COVID-19 Impact on Canadian Consumer Behaviour: Making the Most of an Unforeseen Situation

Understanding the effects of the pandemic on behaviours towards consumer technology services and finding new pillars to build on with IDC Canada's Manish Nargas

Business Strategy for the "Next Normal"

While the last five months have been far from 'the comfort zone' for most B2C and B2B2C facing businesses – the steep curve that Canadian businesses have been forced to learn at and re-deploy a "next normal" business strategy (irrespective of the size of the company) – has arguably geared them up for a brighter future.

Some companies have used this time to recognize and cull historical redundancies to help mitigate immediate operational costs and may have also realized new or improved omni-channel opportunities – reaching new consumer audiences and creating new revenue-generating streams. Whilst these changes have been far from easy; we expect that companies (in hindsight) will benefit by doing so in the longer term. Canadian businesses should dig in deep to keep the lights on, to survive the impending shorter-term economic downturn, the tighter consumer wallets first, while navigating the "next normal" consumer behaviours.

Impact on Consumer Technology Spend

With regards to technology and associated services, respondents of our most recent survey results reported that on average the COVID-19 pandemic (and its subsequent restrictions) has left an adverse impact on the household income and buyer behavior towards certain consumer technology services and devices. However, a generally high tolerance and comfort level was reported with household spend towards technology-related devices, services, software, and apps. Not only are some services and devices proving to be resilient; our survey results and Canadian forecasts expect certain services and devices are to record growth as a result of the pandemic, either in terms of adoption or increased spend. 

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Residential Internet

If it wasn’t already considered a 'must-have' or cornerstone service; the pandemic has served as a strong reminder of how essential being 'connected' is - working and entertaining at home would simply not have been possible for the majority of Canadians without a strong, robust and 'fast enough' internet infrastructure. While the concerns around the increased network traffic and the subsequent load on the internet servers across Canada were very real, so much so, that some services were throttled down to ensure network integrity - in general, Canadian Internet service providers and their networks proved to be up to the task.

The strong well understood value proposition of residential internet and its now reinforced integral nature to keep Canadians ticking has led to increased investment and sped up timelines to commoditize internet access across the large Canadian geography, especially through services like Fixed Wireless Internet. In fact, Bell Canada alone reported adding internet access to 137K more homes than previously anticipated in April alone. More Interestingly, these services and the associated backhaul fiber infrastructure are integral to service providers deploying next-gen wireless services that will support larger-scale IoT, autonomous vehicles, etc. As a result, Canada may have just leapfrogged a few milestones in the 'connected' journey.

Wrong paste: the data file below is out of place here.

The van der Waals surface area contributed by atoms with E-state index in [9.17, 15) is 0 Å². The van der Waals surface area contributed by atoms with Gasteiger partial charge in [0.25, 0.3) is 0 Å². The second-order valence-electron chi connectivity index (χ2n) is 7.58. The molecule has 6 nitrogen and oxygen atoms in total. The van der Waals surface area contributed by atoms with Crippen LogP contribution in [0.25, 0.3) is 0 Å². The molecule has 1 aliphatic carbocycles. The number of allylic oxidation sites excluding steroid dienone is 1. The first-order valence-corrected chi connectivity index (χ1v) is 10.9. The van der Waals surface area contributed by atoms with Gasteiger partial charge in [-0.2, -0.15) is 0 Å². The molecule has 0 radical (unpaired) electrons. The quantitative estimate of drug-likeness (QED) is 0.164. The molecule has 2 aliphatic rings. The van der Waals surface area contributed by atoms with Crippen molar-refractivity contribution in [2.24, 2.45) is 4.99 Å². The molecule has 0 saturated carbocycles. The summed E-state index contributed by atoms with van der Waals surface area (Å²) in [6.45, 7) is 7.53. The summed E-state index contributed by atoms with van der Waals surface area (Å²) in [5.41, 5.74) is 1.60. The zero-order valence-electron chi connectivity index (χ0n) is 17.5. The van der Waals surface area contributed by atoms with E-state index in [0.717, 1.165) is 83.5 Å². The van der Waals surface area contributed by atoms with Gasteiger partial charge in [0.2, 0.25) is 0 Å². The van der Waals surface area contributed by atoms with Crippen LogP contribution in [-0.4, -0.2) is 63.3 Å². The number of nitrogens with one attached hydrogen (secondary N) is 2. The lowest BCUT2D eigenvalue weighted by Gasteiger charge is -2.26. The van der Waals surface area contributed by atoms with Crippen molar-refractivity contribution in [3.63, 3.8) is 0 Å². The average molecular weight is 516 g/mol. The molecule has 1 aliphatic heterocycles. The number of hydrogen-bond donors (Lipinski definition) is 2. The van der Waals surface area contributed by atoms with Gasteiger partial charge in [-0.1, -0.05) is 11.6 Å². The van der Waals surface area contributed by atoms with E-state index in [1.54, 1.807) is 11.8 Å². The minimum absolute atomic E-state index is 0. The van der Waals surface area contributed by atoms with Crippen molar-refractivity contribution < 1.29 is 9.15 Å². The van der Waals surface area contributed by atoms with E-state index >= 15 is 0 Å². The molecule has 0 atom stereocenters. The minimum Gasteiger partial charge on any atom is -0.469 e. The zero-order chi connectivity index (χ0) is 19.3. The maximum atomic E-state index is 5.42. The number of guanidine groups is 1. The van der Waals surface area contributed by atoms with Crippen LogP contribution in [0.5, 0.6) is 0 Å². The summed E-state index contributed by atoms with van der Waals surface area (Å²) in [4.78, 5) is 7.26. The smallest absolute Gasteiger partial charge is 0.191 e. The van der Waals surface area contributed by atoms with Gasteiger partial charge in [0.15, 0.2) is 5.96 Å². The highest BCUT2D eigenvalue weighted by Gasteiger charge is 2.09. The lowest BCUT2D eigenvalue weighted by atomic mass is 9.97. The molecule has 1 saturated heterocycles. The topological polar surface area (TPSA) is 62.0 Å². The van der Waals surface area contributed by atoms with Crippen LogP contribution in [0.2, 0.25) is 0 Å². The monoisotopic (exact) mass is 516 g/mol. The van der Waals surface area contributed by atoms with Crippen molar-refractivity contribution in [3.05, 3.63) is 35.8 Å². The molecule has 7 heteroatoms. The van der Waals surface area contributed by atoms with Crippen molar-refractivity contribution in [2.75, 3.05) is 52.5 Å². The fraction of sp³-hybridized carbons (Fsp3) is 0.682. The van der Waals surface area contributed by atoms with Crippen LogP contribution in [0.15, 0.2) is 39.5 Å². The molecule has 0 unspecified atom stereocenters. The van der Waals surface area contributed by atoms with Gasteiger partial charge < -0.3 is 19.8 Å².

TV and OTT Video Services

Although, globally TV and OTT video services are often seen as competing services; in Canada, they are still reported to be rather complementary in nature. If anything, this pandemic has brought more eyes back to TV services, especially as parents and families looked to entertain themselves while being asked to stay-at-home. While we recognize that some of these behaviours may be temporary (and that 'naysayers' or the TV cord-cutters may stay resolute), this rejuvenated TV viewership may prove invaluable in tempering the decline of TV video subscribers, albeit with some expected cord shaving. Service providers are encouraged to make the most of this unique opportunity to win over audiences and their consumer spend by considering options such as:

  • Repackaging BDU TV video content to offer new application-based TV service offerings with easy hardware-less installations which are inherently contactless (and lower cost).
  • Embracing changing consumer consumptions behaviours with regards to OTT video, and offering deeper content integration and less frictional experiences on TV service hardware where possible, i.e. to keep consumer eyeballs accessing all their video content irrespective of source on TV service platforms, as opposed to looking elsewhere.

Building Pricing and Promotions

While navigating these tides of change and making the most of this unforeseen situation may be easier for some businesses as compared to others; building pricing and promotions on/or adjacent to these reinforced pillars (read: products and services) may be crucial to short term success. But... be wary to think beyond the short-term losses to help you plan for longer-term wins – as consumers and businesses alike get accustomed to what is now a "next normal".

Explore The Future of Customers and Consumers: Loyalty is key in a competitive market and  businesses will benefit from the knowledge that every customer experience matters. Download our new eBook The Future of Customers and Consumers: Creating Loyalty Through Empathy at Scale to explore the opportunities the future of customers and consumers brings to both technology suppliers and business leaders.

About the Author

Manish Nargas

Senior Analyst, Consumer and Mobile Research

IDC Canada

Canadian Mobile Consumer and Connected Life



Cristina Santander

Manager, Marketing & Customer Experience